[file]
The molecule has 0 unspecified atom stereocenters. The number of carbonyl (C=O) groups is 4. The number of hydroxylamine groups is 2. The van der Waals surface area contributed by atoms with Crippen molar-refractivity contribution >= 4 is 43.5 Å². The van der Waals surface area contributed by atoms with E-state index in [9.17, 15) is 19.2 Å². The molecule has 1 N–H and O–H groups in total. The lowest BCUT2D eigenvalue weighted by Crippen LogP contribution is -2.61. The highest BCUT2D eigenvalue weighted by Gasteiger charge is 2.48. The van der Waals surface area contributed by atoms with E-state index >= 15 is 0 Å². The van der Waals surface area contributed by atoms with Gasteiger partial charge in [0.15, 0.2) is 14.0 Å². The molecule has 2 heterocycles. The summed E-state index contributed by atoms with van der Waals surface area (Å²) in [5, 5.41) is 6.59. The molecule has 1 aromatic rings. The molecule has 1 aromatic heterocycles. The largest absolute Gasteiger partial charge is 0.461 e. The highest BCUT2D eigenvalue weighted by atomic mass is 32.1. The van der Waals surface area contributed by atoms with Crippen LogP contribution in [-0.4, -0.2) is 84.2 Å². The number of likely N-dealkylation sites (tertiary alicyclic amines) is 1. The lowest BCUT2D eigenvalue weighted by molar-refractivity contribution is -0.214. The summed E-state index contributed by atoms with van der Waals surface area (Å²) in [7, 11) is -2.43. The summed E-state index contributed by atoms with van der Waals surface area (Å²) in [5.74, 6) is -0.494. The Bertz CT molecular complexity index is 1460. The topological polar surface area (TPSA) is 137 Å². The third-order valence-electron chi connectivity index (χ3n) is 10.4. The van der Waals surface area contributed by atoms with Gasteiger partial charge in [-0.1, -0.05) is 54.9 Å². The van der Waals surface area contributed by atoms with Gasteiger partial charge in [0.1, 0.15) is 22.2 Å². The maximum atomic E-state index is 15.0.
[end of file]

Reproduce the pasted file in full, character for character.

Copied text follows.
The molecule has 0 unspecified atom stereocenters. The number of carbonyl (C=O) groups is 4. The number of hydroxylamine groups is 2. The van der Waals surface area contributed by atoms with Crippen molar-refractivity contribution >= 4 is 43.5 Å². The van der Waals surface area contributed by atoms with E-state index in [9.17, 15) is 19.2 Å². The molecule has 1 N–H and O–H groups in total. The lowest BCUT2D eigenvalue weighted by Crippen LogP contribution is -2.61. The highest BCUT2D eigenvalue weighted by Gasteiger charge is 2.48. The van der Waals surface area contributed by atoms with E-state index >= 15 is 0 Å². The van der Waals surface area contributed by atoms with Gasteiger partial charge in [0.15, 0.2) is 14.0 Å². The molecule has 2 heterocycles. The summed E-state index contributed by atoms with van der Waals surface area (Å²) in [5, 5.41) is 6.59. The molecule has 1 aromatic rings. The molecule has 1 aromatic heterocycles. The largest absolute Gasteiger partial charge is 0.461 e. The highest BCUT2D eigenvalue weighted by atomic mass is 32.1. The van der Waals surface area contributed by atoms with Crippen LogP contribution in [-0.4, -0.2) is 84.2 Å². The number of likely N-dealkylation sites (tertiary alicyclic amines) is 1. The lowest BCUT2D eigenvalue weighted by molar-refractivity contribution is -0.214. The summed E-state index contributed by atoms with van der Waals surface area (Å²) in [7, 11) is -2.43. The summed E-state index contributed by atoms with van der Waals surface area (Å²) in [5.74, 6) is -0.494. The Bertz CT molecular complexity index is 1460. The topological polar surface area (TPSA) is 137 Å². The third-order valence-electron chi connectivity index (χ3n) is 10.4. The van der Waals surface area contributed by atoms with Gasteiger partial charge in [-0.1, -0.05) is 54.9 Å². The van der Waals surface area contributed by atoms with Gasteiger partial charge in [0.1, 0.15) is 22.2 Å². The maximum atomic E-state index is 15.0.